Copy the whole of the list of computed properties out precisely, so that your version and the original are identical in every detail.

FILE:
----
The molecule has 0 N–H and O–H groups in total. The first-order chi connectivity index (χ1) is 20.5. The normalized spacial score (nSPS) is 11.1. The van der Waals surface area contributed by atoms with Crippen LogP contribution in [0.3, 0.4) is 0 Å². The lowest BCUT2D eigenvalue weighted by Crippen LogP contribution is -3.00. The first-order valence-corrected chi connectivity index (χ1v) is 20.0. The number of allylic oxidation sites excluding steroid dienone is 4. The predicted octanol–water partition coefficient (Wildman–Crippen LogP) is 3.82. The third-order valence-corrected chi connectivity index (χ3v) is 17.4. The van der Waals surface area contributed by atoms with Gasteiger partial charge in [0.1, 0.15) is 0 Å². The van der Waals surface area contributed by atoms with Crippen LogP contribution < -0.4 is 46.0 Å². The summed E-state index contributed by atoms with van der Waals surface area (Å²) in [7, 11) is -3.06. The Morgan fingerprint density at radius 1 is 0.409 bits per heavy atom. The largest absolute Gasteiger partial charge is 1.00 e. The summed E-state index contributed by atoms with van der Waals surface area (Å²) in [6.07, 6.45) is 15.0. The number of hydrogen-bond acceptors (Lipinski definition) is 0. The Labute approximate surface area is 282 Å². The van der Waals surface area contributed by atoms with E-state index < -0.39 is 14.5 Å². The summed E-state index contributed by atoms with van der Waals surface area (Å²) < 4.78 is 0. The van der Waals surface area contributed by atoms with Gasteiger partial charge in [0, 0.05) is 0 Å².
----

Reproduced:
The molecule has 0 N–H and O–H groups in total. The first-order chi connectivity index (χ1) is 20.5. The normalized spacial score (nSPS) is 11.1. The van der Waals surface area contributed by atoms with Crippen LogP contribution in [0.3, 0.4) is 0 Å². The lowest BCUT2D eigenvalue weighted by Crippen LogP contribution is -3.00. The first-order valence-corrected chi connectivity index (χ1v) is 20.0. The number of allylic oxidation sites excluding steroid dienone is 4. The predicted octanol–water partition coefficient (Wildman–Crippen LogP) is 3.82. The third-order valence-corrected chi connectivity index (χ3v) is 17.4. The van der Waals surface area contributed by atoms with Gasteiger partial charge in [0.1, 0.15) is 0 Å². The van der Waals surface area contributed by atoms with Crippen LogP contribution < -0.4 is 46.0 Å². The summed E-state index contributed by atoms with van der Waals surface area (Å²) in [7, 11) is -3.06. The Morgan fingerprint density at radius 1 is 0.409 bits per heavy atom. The largest absolute Gasteiger partial charge is 1.00 e. The summed E-state index contributed by atoms with van der Waals surface area (Å²) in [6.07, 6.45) is 15.0. The number of hydrogen-bond acceptors (Lipinski definition) is 0. The Labute approximate surface area is 282 Å². The van der Waals surface area contributed by atoms with E-state index < -0.39 is 14.5 Å². The summed E-state index contributed by atoms with van der Waals surface area (Å²) < 4.78 is 0. The van der Waals surface area contributed by atoms with Gasteiger partial charge in [0, 0.05) is 0 Å².